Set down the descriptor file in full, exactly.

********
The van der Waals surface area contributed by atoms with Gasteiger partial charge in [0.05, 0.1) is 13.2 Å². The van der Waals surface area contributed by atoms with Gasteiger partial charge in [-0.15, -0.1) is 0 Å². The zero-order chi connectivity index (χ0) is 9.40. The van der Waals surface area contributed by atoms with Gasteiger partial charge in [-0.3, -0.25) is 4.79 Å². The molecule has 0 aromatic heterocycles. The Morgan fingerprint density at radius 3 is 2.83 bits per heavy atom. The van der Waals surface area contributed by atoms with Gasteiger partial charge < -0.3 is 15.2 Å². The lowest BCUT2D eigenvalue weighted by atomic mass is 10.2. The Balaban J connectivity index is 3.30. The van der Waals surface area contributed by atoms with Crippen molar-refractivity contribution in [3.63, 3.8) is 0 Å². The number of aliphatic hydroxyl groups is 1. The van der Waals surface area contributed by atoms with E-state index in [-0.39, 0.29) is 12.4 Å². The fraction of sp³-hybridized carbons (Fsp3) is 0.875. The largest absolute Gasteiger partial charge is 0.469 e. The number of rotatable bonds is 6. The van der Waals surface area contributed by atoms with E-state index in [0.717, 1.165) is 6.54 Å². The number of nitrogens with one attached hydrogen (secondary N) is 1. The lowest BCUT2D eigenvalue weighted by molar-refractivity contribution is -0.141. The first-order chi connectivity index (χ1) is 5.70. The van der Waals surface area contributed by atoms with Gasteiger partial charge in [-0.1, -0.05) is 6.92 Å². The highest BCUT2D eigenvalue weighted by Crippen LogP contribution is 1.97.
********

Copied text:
The van der Waals surface area contributed by atoms with Gasteiger partial charge in [0.05, 0.1) is 13.2 Å². The van der Waals surface area contributed by atoms with Gasteiger partial charge in [-0.15, -0.1) is 0 Å². The zero-order chi connectivity index (χ0) is 9.40. The van der Waals surface area contributed by atoms with Gasteiger partial charge in [-0.3, -0.25) is 4.79 Å². The molecule has 0 aromatic heterocycles. The Morgan fingerprint density at radius 3 is 2.83 bits per heavy atom. The van der Waals surface area contributed by atoms with Gasteiger partial charge < -0.3 is 15.2 Å². The lowest BCUT2D eigenvalue weighted by atomic mass is 10.2. The Balaban J connectivity index is 3.30. The van der Waals surface area contributed by atoms with Crippen molar-refractivity contribution in [3.63, 3.8) is 0 Å². The number of aliphatic hydroxyl groups is 1. The van der Waals surface area contributed by atoms with E-state index in [-0.39, 0.29) is 12.4 Å². The fraction of sp³-hybridized carbons (Fsp3) is 0.875. The largest absolute Gasteiger partial charge is 0.469 e. The number of rotatable bonds is 6. The van der Waals surface area contributed by atoms with E-state index in [0.717, 1.165) is 6.54 Å². The number of nitrogens with one attached hydrogen (secondary N) is 1. The lowest BCUT2D eigenvalue weighted by molar-refractivity contribution is -0.141. The first-order chi connectivity index (χ1) is 5.70. The van der Waals surface area contributed by atoms with Gasteiger partial charge in [-0.1, -0.05) is 6.92 Å². The highest BCUT2D eigenvalue weighted by Crippen LogP contribution is 1.97.